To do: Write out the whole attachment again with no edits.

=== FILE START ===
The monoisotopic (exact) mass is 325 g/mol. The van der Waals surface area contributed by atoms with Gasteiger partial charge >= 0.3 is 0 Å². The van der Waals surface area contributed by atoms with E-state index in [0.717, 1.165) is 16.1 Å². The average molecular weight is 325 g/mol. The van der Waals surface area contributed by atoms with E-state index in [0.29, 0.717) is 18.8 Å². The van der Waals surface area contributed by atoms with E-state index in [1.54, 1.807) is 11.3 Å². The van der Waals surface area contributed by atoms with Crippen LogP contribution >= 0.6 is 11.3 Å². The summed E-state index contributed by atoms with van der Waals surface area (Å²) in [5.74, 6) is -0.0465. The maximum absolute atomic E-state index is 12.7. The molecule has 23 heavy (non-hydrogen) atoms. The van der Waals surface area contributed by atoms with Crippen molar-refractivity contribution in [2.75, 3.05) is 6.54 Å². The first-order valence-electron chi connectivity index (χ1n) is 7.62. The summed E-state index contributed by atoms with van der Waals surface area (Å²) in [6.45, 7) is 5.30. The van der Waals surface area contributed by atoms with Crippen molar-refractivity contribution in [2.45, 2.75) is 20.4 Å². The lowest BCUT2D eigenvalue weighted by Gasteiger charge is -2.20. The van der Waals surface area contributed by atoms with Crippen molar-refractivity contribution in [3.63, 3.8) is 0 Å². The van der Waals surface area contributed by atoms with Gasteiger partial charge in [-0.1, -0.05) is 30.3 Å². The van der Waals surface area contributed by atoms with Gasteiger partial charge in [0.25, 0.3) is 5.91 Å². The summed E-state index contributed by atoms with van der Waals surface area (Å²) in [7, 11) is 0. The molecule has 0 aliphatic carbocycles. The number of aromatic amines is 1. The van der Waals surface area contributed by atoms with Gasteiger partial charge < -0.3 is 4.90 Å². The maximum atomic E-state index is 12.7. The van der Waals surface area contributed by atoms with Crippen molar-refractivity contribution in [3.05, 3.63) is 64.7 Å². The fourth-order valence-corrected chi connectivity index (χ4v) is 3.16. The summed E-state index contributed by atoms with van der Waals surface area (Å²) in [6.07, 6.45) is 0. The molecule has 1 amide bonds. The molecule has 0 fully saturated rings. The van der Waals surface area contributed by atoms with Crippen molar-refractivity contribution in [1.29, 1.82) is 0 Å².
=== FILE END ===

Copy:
The monoisotopic (exact) mass is 325 g/mol. The van der Waals surface area contributed by atoms with Gasteiger partial charge >= 0.3 is 0 Å². The van der Waals surface area contributed by atoms with E-state index in [0.717, 1.165) is 16.1 Å². The average molecular weight is 325 g/mol. The van der Waals surface area contributed by atoms with E-state index in [0.29, 0.717) is 18.8 Å². The van der Waals surface area contributed by atoms with E-state index in [1.54, 1.807) is 11.3 Å². The van der Waals surface area contributed by atoms with Crippen LogP contribution >= 0.6 is 11.3 Å². The summed E-state index contributed by atoms with van der Waals surface area (Å²) in [5.74, 6) is -0.0465. The maximum absolute atomic E-state index is 12.7. The molecule has 23 heavy (non-hydrogen) atoms. The van der Waals surface area contributed by atoms with Crippen molar-refractivity contribution in [2.75, 3.05) is 6.54 Å². The first-order valence-electron chi connectivity index (χ1n) is 7.62. The summed E-state index contributed by atoms with van der Waals surface area (Å²) in [6.45, 7) is 5.30. The van der Waals surface area contributed by atoms with Crippen molar-refractivity contribution in [2.45, 2.75) is 20.4 Å². The lowest BCUT2D eigenvalue weighted by Gasteiger charge is -2.20. The van der Waals surface area contributed by atoms with Crippen molar-refractivity contribution in [3.63, 3.8) is 0 Å². The van der Waals surface area contributed by atoms with Gasteiger partial charge in [-0.1, -0.05) is 30.3 Å². The van der Waals surface area contributed by atoms with Gasteiger partial charge in [0.25, 0.3) is 5.91 Å². The summed E-state index contributed by atoms with van der Waals surface area (Å²) in [7, 11) is 0. The molecule has 0 aliphatic carbocycles. The number of aromatic amines is 1. The van der Waals surface area contributed by atoms with Gasteiger partial charge < -0.3 is 4.90 Å². The maximum atomic E-state index is 12.7. The van der Waals surface area contributed by atoms with Crippen molar-refractivity contribution in [3.05, 3.63) is 64.7 Å². The fourth-order valence-corrected chi connectivity index (χ4v) is 3.16. The summed E-state index contributed by atoms with van der Waals surface area (Å²) in [6.07, 6.45) is 0. The molecule has 1 amide bonds. The molecule has 0 fully saturated rings. The van der Waals surface area contributed by atoms with Crippen molar-refractivity contribution in [1.29, 1.82) is 0 Å².